Zynga Applies for Nevada Online Gaming License

Posted on December 6th, 2012 by Todd Wilkins

Zynga Applies for Nevada Online Gaming LicenseSocial gaming giant Zynga has filed a preliminary application in Nevada seeking approval to operate real-money online gambling in the U.S. marketplace.

Zynga will now be scrutinized by the Nevada Gaming Control Board to determine the company’s suitability to offer its services in the nation’s first online poker regime. That scrutiny will undoubtedly find that Zynga shares have fallen a massive 75% since its initial public offering one year ago. However, company officials have said that real-money gambling is exactly what Zynga needs to turn around its faltering value.

Up to this point, the company has relied on the social gaming craze in which players purchase virtual chips with no actual monetary value to advance in their chosen online games. But the popularity of games such as “Farmville” has seemingly worn off, taking down Zynga share prices in the process. Thus, the company has focused its attention on real-money gambling of late, and applying in Nevada is a step in that direction.

We anticipate that the process will take approximately 12 to 18 months to complete, said Zynga Chief Revenue Officer Barry Cottle. As we’ve said previously, the broader U.S. market is an opportunity that’s further out on the horizon based on legislative developments, but we are preparing for a regulated market.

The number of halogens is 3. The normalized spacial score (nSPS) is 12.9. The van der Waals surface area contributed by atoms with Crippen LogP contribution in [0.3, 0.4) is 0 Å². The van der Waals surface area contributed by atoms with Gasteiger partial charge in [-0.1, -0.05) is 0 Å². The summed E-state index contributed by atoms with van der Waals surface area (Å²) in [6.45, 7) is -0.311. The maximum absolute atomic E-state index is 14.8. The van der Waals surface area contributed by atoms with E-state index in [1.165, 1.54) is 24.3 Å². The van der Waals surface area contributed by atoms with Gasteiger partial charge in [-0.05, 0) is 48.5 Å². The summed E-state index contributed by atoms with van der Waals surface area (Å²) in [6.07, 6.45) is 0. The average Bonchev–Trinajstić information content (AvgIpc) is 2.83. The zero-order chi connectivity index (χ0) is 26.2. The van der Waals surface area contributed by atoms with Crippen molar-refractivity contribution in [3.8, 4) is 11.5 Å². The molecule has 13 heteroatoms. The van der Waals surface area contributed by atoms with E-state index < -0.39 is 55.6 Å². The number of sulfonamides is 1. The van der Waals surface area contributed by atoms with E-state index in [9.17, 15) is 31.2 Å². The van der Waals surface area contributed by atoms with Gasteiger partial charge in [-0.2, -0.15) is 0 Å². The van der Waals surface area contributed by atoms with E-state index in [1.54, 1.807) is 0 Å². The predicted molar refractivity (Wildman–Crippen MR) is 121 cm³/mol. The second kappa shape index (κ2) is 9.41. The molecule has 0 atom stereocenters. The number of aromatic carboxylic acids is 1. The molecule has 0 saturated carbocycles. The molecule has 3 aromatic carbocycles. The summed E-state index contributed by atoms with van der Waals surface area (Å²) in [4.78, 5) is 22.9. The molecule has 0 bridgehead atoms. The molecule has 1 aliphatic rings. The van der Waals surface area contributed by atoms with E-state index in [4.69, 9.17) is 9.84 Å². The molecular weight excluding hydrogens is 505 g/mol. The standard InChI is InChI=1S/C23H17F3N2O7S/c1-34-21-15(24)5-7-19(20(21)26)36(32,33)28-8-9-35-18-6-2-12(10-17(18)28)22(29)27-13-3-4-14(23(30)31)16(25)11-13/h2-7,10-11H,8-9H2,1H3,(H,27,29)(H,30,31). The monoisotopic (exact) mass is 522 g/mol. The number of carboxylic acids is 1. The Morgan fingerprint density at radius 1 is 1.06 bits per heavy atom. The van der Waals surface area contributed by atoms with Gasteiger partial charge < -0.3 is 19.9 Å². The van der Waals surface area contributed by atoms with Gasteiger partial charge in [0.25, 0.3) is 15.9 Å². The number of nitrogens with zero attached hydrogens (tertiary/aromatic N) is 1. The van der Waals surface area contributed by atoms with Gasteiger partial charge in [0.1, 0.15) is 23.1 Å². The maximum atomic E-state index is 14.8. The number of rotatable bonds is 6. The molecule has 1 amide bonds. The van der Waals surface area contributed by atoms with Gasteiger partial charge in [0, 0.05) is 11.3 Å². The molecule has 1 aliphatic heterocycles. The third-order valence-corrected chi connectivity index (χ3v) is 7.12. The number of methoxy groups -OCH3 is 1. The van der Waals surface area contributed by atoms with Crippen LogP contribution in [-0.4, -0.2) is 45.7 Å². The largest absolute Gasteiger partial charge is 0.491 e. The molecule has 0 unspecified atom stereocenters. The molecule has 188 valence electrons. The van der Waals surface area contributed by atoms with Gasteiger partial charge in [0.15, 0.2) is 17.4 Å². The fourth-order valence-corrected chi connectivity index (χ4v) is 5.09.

Nevada and Delaware are the only states that have legalized online gambling so far, but other states such as New Jersey have been considering it. Nevada’s regulations are for poker-only at this stage, while Delaware plans to allow a broader expanse of casino games. The lame-duck Congress may see the introduction of an online gambling bill on the federal level that would allow online poker but strengthen current laws against other modes of Internet gambling. But the approval of that bill prior to year’s end looks like a huge longshot due to lack of Republican support.

Zynga and many other gaming company’s are hoping that online gambling legislation eventually takes hold in the U.S., which would open up a whole new marketplace that has up to now been unregulated.

Zynga has tried to trim costs and laid off a number of employees during its recent financial struggles. At the same time, the social gaming company made its first move to become a real-money gaming company in October by partnering with bwin.party to offer real-money poker and casino games in the United Kingdom in early 2013. Its no doubt that Nevada gaming officials will look to the success of that venture prior to determining Zynga’s suitability for the marketplace in the Silver State.

Comments are closed.